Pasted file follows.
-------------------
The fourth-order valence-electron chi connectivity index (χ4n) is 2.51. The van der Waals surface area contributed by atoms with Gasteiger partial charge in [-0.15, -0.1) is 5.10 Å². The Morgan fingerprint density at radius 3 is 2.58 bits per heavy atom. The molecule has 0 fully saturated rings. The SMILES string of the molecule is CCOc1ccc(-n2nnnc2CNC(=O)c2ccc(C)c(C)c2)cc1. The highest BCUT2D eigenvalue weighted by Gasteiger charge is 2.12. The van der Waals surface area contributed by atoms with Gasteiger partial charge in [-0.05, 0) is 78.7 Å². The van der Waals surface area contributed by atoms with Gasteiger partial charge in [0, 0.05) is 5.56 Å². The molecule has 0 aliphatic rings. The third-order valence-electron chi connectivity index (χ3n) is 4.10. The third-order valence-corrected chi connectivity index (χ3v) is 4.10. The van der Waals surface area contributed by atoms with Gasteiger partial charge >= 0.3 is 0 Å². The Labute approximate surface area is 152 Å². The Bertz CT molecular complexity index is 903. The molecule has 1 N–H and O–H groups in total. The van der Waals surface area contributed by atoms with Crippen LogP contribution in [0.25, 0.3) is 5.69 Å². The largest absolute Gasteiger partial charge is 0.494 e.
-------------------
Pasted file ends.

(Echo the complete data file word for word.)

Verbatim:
The fourth-order valence-electron chi connectivity index (χ4n) is 2.51. The van der Waals surface area contributed by atoms with Gasteiger partial charge in [-0.15, -0.1) is 5.10 Å². The Morgan fingerprint density at radius 3 is 2.58 bits per heavy atom. The molecule has 0 fully saturated rings. The SMILES string of the molecule is CCOc1ccc(-n2nnnc2CNC(=O)c2ccc(C)c(C)c2)cc1. The highest BCUT2D eigenvalue weighted by Gasteiger charge is 2.12. The van der Waals surface area contributed by atoms with Gasteiger partial charge in [-0.05, 0) is 78.7 Å². The van der Waals surface area contributed by atoms with Gasteiger partial charge in [0, 0.05) is 5.56 Å². The molecule has 0 aliphatic rings. The third-order valence-electron chi connectivity index (χ3n) is 4.10. The third-order valence-corrected chi connectivity index (χ3v) is 4.10. The van der Waals surface area contributed by atoms with Gasteiger partial charge >= 0.3 is 0 Å². The Labute approximate surface area is 152 Å². The Bertz CT molecular complexity index is 903. The molecule has 1 N–H and O–H groups in total. The van der Waals surface area contributed by atoms with Crippen LogP contribution in [0.25, 0.3) is 5.69 Å². The largest absolute Gasteiger partial charge is 0.494 e.